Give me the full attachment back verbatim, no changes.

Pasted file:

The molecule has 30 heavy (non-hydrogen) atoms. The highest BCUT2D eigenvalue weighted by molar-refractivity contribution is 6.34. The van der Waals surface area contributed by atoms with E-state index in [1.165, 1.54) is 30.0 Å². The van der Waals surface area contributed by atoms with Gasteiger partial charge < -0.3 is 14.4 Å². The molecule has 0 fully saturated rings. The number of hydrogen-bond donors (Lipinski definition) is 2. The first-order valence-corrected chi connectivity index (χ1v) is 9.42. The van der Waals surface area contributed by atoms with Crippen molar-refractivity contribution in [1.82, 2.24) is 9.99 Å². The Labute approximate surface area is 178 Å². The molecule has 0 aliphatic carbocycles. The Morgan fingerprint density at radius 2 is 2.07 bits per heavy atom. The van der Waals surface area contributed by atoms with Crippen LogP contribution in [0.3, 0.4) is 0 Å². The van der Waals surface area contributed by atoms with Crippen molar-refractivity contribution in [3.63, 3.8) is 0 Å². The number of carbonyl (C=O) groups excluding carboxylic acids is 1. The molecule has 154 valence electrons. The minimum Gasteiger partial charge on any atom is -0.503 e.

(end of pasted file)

The molecule has 30 heavy (non-hydrogen) atoms. The highest BCUT2D eigenvalue weighted by molar-refractivity contribution is 6.34. The van der Waals surface area contributed by atoms with E-state index in [1.165, 1.54) is 30.0 Å². The van der Waals surface area contributed by atoms with Gasteiger partial charge < -0.3 is 14.4 Å². The molecule has 0 fully saturated rings. The number of hydrogen-bond donors (Lipinski definition) is 2. The first-order valence-corrected chi connectivity index (χ1v) is 9.42. The van der Waals surface area contributed by atoms with Crippen molar-refractivity contribution in [1.82, 2.24) is 9.99 Å². The Labute approximate surface area is 178 Å². The molecule has 0 aliphatic carbocycles. The Morgan fingerprint density at radius 2 is 2.07 bits per heavy atom. The van der Waals surface area contributed by atoms with Crippen LogP contribution in [0.3, 0.4) is 0 Å². The van der Waals surface area contributed by atoms with Crippen molar-refractivity contribution in [3.63, 3.8) is 0 Å². The number of carbonyl (C=O) groups excluding carboxylic acids is 1. The molecule has 154 valence electrons. The minimum Gasteiger partial charge on any atom is -0.503 e.